The Changing the Game organization has it right. Their slogan? “Return youth sports to children, and put the ‘play’ back in ‘play ball.’” One of the big issues facing young athletes is ‘early recruiting’ – in every NCAA sport.
Lacrosse has been one of the primary culprits. Over the last decade, the college recruiting process has been trending earlier and earlier on an annual basis with 13 and 14-year-old players getting coaching visits and offers. A recently approved proposal applies exclusively to the sport of lacrosse and not other NCAA sports.
Earlier this month, a new lacrosse proposal was passed, effective immediately, that will ban all recruiting contact, including phone calls, between college coaches and lacrosse players until Sept. 1 of their junior year of high school. The new rule causes some short-term issues for coaches, young athletes, and their families. In The Daily Collegian Penn State’s head coach said, “We are still trying to come to grips with the effect of the new rule,” coach Jeff Tambroni said. “The fact that it was effective immediately, it put every one of us that has recruits in the sophomore and freshmen class in a tough position without being able to communicate with the families who have committed to this institution.”
Short-term issues aside, the NCAA should adopt this requirement for all sports and end the nonsense. Coaches hate fighting over an unproven prospect in braces who can’t drive. It takes the educational focus away from adolescents who are ill-prepared for the attention and aren’t fully capable of making an adult decision about their future collegiate choice, sometimes 4-5 years before the decision needs to be made.
Finally, the parents. We have all met the parents of a scholarship athlete who fawn over the attention on their little star and revel in pitting adult coaches against each other as they fight over the athletic prodigy. Of course, many parents are just stressed by the process and would prefer to make these types of decisions at a later date and avoid 4-5 years of stress and pressure.
According to the New York Times , the athletics director at Harvard, Bob Scalise, wrote a letter to the Harvard community this fall pointing to the problems created by early recruiting — both for students and universities — arguing that the “N.C.A.A. needs to acknowledge the elephant in the room and engage in meaningful dialogue with its member institutions in order to find a workable solution to this alarming trend.” The article further said, “The N.C.A.A. (currently) bars coaches in most sports from directly contacting students before their junior year of high school. But coaches have, with increasing frequency, gone around those rules by reaching students through an intermediary, like a high school or club coach.”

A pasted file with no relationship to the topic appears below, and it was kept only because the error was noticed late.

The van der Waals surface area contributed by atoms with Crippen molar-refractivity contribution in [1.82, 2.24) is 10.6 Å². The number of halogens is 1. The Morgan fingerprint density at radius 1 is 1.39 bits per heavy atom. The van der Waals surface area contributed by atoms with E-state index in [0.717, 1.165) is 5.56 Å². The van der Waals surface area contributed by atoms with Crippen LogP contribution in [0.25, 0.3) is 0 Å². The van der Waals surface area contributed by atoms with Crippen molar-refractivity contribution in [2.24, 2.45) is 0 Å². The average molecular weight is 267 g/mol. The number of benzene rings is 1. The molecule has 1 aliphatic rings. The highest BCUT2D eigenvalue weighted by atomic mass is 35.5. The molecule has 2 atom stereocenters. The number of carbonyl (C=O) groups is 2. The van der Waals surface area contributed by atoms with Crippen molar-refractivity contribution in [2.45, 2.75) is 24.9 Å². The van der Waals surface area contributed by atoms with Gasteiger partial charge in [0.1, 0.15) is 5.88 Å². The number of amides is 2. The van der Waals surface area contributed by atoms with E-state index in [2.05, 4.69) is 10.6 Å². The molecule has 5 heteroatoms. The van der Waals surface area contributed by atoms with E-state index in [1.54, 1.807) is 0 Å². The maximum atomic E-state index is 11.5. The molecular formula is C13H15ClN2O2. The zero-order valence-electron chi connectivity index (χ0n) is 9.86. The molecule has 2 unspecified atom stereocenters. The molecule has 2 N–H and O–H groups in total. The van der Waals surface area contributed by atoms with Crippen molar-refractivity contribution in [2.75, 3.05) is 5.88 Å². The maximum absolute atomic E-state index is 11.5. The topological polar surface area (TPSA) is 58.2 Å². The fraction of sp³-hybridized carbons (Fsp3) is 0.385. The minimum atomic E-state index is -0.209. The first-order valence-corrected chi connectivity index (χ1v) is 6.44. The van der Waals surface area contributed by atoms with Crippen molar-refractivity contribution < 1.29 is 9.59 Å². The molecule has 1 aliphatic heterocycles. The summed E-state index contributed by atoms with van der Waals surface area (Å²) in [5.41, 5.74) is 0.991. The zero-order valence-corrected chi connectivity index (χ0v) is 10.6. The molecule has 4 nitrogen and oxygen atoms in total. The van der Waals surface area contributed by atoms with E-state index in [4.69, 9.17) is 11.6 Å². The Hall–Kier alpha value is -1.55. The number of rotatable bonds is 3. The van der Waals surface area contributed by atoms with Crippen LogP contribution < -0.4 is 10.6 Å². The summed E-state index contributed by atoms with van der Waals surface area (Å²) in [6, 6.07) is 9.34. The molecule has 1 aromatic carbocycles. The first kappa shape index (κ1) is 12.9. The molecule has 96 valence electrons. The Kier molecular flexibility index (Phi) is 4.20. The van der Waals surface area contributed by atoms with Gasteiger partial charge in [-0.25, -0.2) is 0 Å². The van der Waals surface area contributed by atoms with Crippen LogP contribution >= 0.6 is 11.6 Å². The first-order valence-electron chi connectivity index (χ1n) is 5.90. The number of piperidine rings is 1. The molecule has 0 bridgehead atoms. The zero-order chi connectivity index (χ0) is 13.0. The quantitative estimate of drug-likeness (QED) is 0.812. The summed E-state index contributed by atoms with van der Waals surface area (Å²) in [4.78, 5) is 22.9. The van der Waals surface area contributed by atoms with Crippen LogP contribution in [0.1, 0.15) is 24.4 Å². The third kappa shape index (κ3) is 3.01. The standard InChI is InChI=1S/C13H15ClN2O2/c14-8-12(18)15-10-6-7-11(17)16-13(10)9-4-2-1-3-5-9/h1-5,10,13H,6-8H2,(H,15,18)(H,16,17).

Thus, the practice of early commitments by some gifted players in as early as the 8th grade.
Unfortunately, hockey, DU’s top sport, is another sport that feeds on early recruiting of young prospects as well. Ironically, as LetsGoDU editor Nick Tremaroli discussed in 2015, the Big Ten conference spent serious efforts trying (unsuccessfully) to limit recruitment of older hockey players while ignoring the actual problem – youth hockey recruits.
According to The Hockey News, the recruiting arms race has reached incredible heights. Kids are committing to schools at 13, even though they know they won’t be donning the jersey for another five years – if not longer. “We try to wait as long as we can,” said Boston University associate head coach Albie O’Connell. “Some kids aren’t even shaving yet and they’re committing to schools.”
But long-term, this lacrosse rule is a great move for coaches, students, and parents who can begin to focus on more important priorities. That being said, the real test will be the temptation for coaches to do an end-run around the new rules. Especially in a sports like lacrosse and hockey where youth clinics and camps are often so closely aligned to various collegiate programs around the country. The new rule is wonderful, but enforcement is going to be the key to make this work.